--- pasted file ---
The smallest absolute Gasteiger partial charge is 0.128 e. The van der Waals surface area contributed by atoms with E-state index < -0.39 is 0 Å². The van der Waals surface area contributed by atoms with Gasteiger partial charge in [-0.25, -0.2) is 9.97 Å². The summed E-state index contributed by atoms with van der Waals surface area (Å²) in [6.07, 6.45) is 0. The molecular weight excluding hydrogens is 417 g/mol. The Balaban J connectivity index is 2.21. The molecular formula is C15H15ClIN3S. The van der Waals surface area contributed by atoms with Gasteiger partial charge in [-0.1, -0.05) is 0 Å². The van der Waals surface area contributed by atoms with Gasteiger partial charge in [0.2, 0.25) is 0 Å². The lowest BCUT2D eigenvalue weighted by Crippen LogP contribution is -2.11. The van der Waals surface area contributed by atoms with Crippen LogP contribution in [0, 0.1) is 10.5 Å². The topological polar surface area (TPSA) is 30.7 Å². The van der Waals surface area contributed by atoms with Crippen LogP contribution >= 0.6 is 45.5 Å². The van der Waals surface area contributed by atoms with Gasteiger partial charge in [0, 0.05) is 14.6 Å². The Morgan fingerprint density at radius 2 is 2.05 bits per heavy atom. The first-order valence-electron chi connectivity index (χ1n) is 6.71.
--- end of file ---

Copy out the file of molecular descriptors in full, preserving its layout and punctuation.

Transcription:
The smallest absolute Gasteiger partial charge is 0.128 e. The van der Waals surface area contributed by atoms with E-state index < -0.39 is 0 Å². The van der Waals surface area contributed by atoms with Gasteiger partial charge in [-0.25, -0.2) is 9.97 Å². The summed E-state index contributed by atoms with van der Waals surface area (Å²) in [6.07, 6.45) is 0. The molecular weight excluding hydrogens is 417 g/mol. The Balaban J connectivity index is 2.21. The molecular formula is C15H15ClIN3S. The van der Waals surface area contributed by atoms with Gasteiger partial charge in [-0.1, -0.05) is 0 Å². The van der Waals surface area contributed by atoms with Gasteiger partial charge in [0.2, 0.25) is 0 Å². The lowest BCUT2D eigenvalue weighted by Crippen LogP contribution is -2.11. The van der Waals surface area contributed by atoms with Crippen LogP contribution in [0, 0.1) is 10.5 Å². The topological polar surface area (TPSA) is 30.7 Å². The van der Waals surface area contributed by atoms with Crippen LogP contribution >= 0.6 is 45.5 Å². The van der Waals surface area contributed by atoms with Gasteiger partial charge in [0, 0.05) is 14.6 Å². The Morgan fingerprint density at radius 2 is 2.05 bits per heavy atom. The first-order valence-electron chi connectivity index (χ1n) is 6.71.